Great Leaps

I was talking to my mom via FaceTime last night and told her that if she could flash back to when she was a young teenager (say 13-14)  could she ever imagine talking to her son through a device whereby she could see and hear him.  She said she couldn’t.  When she was growing up, she was told that there was a device that could record your voice and play it back so you can hear it.  She had a hard time comprehending that such a device existed in the first place — much less the reality that one could actually hear a recording of one’s voice.

It is pretty striking how much technology has changed from when she was a little girl to now.  When I was a kid, I was enthralled with the NASA space program, Star Trek, and, well, anything that had to do with the future. Mostly, the technology that would make life easier for humans was fascinating

to me. I loved depictions of video phones, food dispensers that would serve you a meal in seconds, robots who assisted humans with jobs, and, most importantly, flying cars.  When Star Wars premiered in 1977, George Lucas had Luke Skywalker driving what I thought flying cars would be like in the future — which, admittedly, were more like hovercrafts.  I wasn’t the only one who found futuristic devices fascinating.  The  people who went on to design cell phones, iPhones, tablets, flatscreen TVs, microwave ovens, and, yes, even robotic assistants (mostly in manufacturing) were undoubtedly inspired by what they read in books or saw on TV and the movies. How else do you explain the uncanny resemblance of the flip phone to Captain Kirk’s communicator? Or the Tri-corder to the iPhone?  Sure I could go on, but really, much of what we take for granted now in terms of technology, and the fact that it’s mainstreamed so thoroughly, means that the geek dreams of the past (you know, the one’s that would have gotten you an atomic wedgie in middle school) are now the daily devices of those who would have given a geek a wedgie.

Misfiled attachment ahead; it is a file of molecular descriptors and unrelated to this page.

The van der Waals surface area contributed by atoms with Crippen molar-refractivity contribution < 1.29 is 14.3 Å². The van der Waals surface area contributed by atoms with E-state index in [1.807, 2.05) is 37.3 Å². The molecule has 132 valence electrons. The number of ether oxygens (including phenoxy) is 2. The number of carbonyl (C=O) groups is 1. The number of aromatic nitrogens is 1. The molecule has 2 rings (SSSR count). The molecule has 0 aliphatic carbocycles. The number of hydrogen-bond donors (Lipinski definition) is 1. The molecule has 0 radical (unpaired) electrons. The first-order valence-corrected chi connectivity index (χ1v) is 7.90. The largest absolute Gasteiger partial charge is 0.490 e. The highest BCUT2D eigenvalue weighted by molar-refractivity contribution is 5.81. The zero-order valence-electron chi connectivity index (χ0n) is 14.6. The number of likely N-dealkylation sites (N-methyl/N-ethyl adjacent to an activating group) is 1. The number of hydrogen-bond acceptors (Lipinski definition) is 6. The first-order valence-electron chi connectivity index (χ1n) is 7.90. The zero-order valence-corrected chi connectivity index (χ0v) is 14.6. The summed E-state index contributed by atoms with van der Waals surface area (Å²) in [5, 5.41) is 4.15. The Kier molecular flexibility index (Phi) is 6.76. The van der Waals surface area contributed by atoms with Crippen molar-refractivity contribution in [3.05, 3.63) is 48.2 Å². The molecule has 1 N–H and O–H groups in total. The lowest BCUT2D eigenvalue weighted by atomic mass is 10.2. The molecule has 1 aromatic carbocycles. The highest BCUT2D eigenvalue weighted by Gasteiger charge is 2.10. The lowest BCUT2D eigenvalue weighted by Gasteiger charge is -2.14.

As far as flying cars go…well, years ago I took Maya to Future Fest in San Francisco where we saw a flying car.  Alas, we didn’t actually see it fly. The future may be now, but when it comes to flying cars for everyone, it’s still a geek dream.

Maya and the future of flying?

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